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  1. #1
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    Miyata 310 and new tires

    I replaced my old gum wall tires with a set of 27" x 1.25" Conti Gatorskins. I mounted the new tires (with new tubes and new rim tape), inflated to 90PSI and left the bike in the garage while running some errands. Within a couple of hours my wife heard a loud bang from the garage. The front tire blew off of the front rim splitting the inner tube in the process. I took the wheel down to my IBS where I purchased the tubes assuming the tube had failed. They asked me how old the bike was. When I said around 20 years (I'm being conservative as I purchased it in '81) they kringed and suggested I not inflate the tires over 85PSI. When I asked why they said the newer tires are not going to seat well in my old rims. I asked if I should replace my rims at which point they said "don't put anymore money into a 20 year old bike". My BS meter began to peg on that statement.

    Is this going to be a safety issue for me? Should I put new rims on it or ditch the bike? The bike seems to be in perfectly fine shape and rides like a breeze.

    My BS meter is still reading high as I suspect the IBS was wanting to sell me one of those "fancy schmanzy" bikes for >$1.5K.

    Cheers,

    Don

  2. #2
    Don't call me sir cmdr's Avatar
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    I've had problems with old rims only when they were really rusty. I had to put three tubes on one a couple of days ago because every time I inflated the tire some rust would rip a hole in it. (Boo-minus!)
    Other than that I can't see any problem with using old rims provided they're not too banged up. Those guys don't know crap. Or, they do and they're hoping you're clueless. They sound like salesmen, even if they were holding a wrench.
    After you get the tire and tube on, but before you inflate it, squeeze the tube and tire in towards the center of the rim and make sure that the tube isn't caught between the rim and tire. Go all the way around the wheel checking. To be extra sure, inflate the tire half-way, deflate it and then pump it all the way up. This helps seat the tube in the tire. Sometimes you might hear a gentle THOP! when doing the initial inflation. That is the tube seating itself.
    My newest bike is almost 20 years old. I wouldn't trade in any of them.

    Happy cycling
    Rob
    1969 Bob Jackson, 1988 Miyata Twelve Hundred, 1989 Schwinn Paramount, 1996 Specialized S-works Stumpjumper, 1999 Independent Fabrications Steel Crown Jewel, 2011 Giant Anthem X 29, 2011 Specialized P-3

  3. #3
    Novist senior member tolfan's Avatar
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    I just this week put tires on a 20+ bike. 125psi no problem other then finding some place that could pump 125. Almost all the old bikes I get need tires and I get about 3 a month. Most of them dont need new rims. I replace tires all the time with out much problem. Just make sure you get them on right and look them over while you inflate them.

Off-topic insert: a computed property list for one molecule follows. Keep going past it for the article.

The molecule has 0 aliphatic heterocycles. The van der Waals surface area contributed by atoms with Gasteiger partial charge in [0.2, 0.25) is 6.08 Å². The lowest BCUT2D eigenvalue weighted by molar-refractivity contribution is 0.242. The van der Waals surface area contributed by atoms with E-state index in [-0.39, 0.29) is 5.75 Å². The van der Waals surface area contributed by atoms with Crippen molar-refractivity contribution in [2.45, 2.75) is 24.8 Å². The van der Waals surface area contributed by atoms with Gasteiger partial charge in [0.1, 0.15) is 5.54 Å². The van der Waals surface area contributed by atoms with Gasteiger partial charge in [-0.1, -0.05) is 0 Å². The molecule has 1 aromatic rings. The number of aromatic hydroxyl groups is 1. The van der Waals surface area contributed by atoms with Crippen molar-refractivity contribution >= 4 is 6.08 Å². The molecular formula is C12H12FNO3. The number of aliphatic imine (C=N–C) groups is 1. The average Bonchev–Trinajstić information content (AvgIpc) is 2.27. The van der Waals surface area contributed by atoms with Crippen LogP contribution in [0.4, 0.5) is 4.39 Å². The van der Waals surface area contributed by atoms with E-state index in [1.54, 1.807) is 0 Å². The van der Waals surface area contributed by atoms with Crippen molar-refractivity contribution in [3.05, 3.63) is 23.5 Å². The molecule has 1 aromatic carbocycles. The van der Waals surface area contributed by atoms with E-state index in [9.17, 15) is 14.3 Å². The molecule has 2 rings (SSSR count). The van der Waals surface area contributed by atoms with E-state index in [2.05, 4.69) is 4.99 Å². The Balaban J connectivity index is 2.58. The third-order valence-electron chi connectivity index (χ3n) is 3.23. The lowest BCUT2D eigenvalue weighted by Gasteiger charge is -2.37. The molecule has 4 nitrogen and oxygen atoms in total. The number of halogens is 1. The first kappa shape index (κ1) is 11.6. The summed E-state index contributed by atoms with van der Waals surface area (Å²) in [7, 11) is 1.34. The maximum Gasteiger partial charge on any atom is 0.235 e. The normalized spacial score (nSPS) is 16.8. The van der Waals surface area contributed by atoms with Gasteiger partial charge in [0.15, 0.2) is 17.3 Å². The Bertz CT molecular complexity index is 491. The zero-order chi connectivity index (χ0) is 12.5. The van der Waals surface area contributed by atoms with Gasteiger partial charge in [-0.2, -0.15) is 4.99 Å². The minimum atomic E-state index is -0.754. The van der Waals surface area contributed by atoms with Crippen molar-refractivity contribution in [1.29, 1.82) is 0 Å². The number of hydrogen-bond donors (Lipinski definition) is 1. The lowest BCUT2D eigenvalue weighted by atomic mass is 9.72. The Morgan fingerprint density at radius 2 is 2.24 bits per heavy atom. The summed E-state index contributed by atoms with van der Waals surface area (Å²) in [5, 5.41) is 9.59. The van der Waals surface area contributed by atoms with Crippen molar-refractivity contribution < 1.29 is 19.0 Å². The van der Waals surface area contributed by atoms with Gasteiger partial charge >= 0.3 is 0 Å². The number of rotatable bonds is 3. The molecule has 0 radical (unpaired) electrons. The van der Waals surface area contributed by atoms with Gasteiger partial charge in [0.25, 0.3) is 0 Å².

Make sure you're going to a bike shop and not a bike store.
    There are some things a man needs to believe in wether they're true or not;

  4. #4
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    My rims are alloy, so, rust isn't an issue. It could be I didn't have the tires properly seated the first time. The tire has been sitting at 70 PSI for a couple of hours now and no explosions. Time to put them upto full pressure :-).

  5. #5
    Since 1938... JunkYardBike's Avatar
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    Quote Originally Posted by youngdh
    My rims are alloy, so, rust isn't an issue. It could be I didn't have the tires properly seated the first time. The tire has been sitting at 70 PSI for a couple of hours now and no explosions. Time to put them upto full pressure :-).
    I recently had a gunshot blowout on a brand spankin' new Mavic Open Pro rim. Either tire wasn't seated properly, or tube was pinched (though I'm always very careful about inspecting these things).

    At any rate, I +1 the BS. Those shop mechanics/sales staff are thinking of old straight walled (no hook) rims.

  6. #6
    Senior Member Bill Kapaun's Avatar
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    I don't consider calling a 26 year old bike a 20 year old bike as being conservative. I'd call it inaccurate. Especially, when it may concern the type of rim the bike has!
    Are your rims hook bead or straight wall? IF straight wall, you can't can't run as high of a pressure.

  7. #7
    Senior Member
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    Few 27" rims had hook beads. Straight wall rims reduce the maximum pressure you can run. Replacing 27" rims on this bike probably isn't sensible. I think your BS meter is overly sensitive.

  8. #8
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    Thanks for the responses. Since remounting the tire and making sure it was properly seated all the way around it has been holding fine at 90 PSI.

  9. #9
    Death fork? Naaaah!! top506's Avatar
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    Not too long ago there was a 'what tire on hooked/smooth wall 27" rim' thread here; a quick search should find it.
    FWIW, I mounted up a set of Contis I got in a trade on a set of smooth wall Weinmann rims and ran them up to 100psi with no problems. Been riding them for a week with to problems, albit while watching them very closely.
    Top
    Last edited by top506; 07-09-07 at 10:45 AM.
    You know it's going to be a good day when the stem and seatpost come right out.

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